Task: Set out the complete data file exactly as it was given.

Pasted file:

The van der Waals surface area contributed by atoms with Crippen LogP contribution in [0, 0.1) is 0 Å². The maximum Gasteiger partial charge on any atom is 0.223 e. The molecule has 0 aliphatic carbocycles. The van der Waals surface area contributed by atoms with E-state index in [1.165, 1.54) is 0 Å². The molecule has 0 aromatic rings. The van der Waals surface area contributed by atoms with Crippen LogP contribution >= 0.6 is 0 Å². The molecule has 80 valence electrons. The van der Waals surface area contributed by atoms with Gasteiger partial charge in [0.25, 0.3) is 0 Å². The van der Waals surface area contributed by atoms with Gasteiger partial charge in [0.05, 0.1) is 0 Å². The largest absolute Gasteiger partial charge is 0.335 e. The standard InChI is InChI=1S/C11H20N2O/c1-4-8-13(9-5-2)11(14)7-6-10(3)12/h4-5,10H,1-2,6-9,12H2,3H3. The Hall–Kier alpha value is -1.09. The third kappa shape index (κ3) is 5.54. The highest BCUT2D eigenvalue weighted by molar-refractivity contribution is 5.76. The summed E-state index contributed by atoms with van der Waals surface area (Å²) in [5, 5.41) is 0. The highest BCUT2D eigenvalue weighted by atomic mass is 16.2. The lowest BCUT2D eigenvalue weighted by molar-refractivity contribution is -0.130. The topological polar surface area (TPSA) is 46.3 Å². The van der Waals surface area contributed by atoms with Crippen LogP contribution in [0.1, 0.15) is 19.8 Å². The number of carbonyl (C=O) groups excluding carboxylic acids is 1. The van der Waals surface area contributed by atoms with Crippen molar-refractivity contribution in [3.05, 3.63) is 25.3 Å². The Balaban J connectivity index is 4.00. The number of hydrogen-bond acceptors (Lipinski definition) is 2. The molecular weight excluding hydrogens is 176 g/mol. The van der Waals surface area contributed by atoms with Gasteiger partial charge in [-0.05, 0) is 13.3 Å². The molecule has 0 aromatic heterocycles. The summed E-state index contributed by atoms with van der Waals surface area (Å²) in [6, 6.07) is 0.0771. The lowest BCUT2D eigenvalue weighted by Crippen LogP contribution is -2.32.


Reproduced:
The van der Waals surface area contributed by atoms with Crippen LogP contribution in [0, 0.1) is 0 Å². The maximum Gasteiger partial charge on any atom is 0.223 e. The molecule has 0 aliphatic carbocycles. The van der Waals surface area contributed by atoms with E-state index in [1.165, 1.54) is 0 Å². The molecule has 0 aromatic rings. The van der Waals surface area contributed by atoms with Crippen LogP contribution >= 0.6 is 0 Å². The molecule has 80 valence electrons. The van der Waals surface area contributed by atoms with Gasteiger partial charge in [0.25, 0.3) is 0 Å². The van der Waals surface area contributed by atoms with Gasteiger partial charge in [0.05, 0.1) is 0 Å². The largest absolute Gasteiger partial charge is 0.335 e. The standard InChI is InChI=1S/C11H20N2O/c1-4-8-13(9-5-2)11(14)7-6-10(3)12/h4-5,10H,1-2,6-9,12H2,3H3. The Hall–Kier alpha value is -1.09. The third kappa shape index (κ3) is 5.54. The highest BCUT2D eigenvalue weighted by molar-refractivity contribution is 5.76. The summed E-state index contributed by atoms with van der Waals surface area (Å²) in [5, 5.41) is 0. The highest BCUT2D eigenvalue weighted by atomic mass is 16.2. The lowest BCUT2D eigenvalue weighted by molar-refractivity contribution is -0.130. The topological polar surface area (TPSA) is 46.3 Å². The van der Waals surface area contributed by atoms with Crippen LogP contribution in [0.1, 0.15) is 19.8 Å². The number of carbonyl (C=O) groups excluding carboxylic acids is 1. The van der Waals surface area contributed by atoms with Crippen molar-refractivity contribution in [3.05, 3.63) is 25.3 Å². The Balaban J connectivity index is 4.00. The number of hydrogen-bond acceptors (Lipinski definition) is 2. The molecular weight excluding hydrogens is 176 g/mol. The van der Waals surface area contributed by atoms with Gasteiger partial charge in [-0.05, 0) is 13.3 Å². The molecule has 0 aromatic heterocycles. The summed E-state index contributed by atoms with van der Waals surface area (Å²) in [6, 6.07) is 0.0771. The lowest BCUT2D eigenvalue weighted by Crippen LogP contribution is -2.32.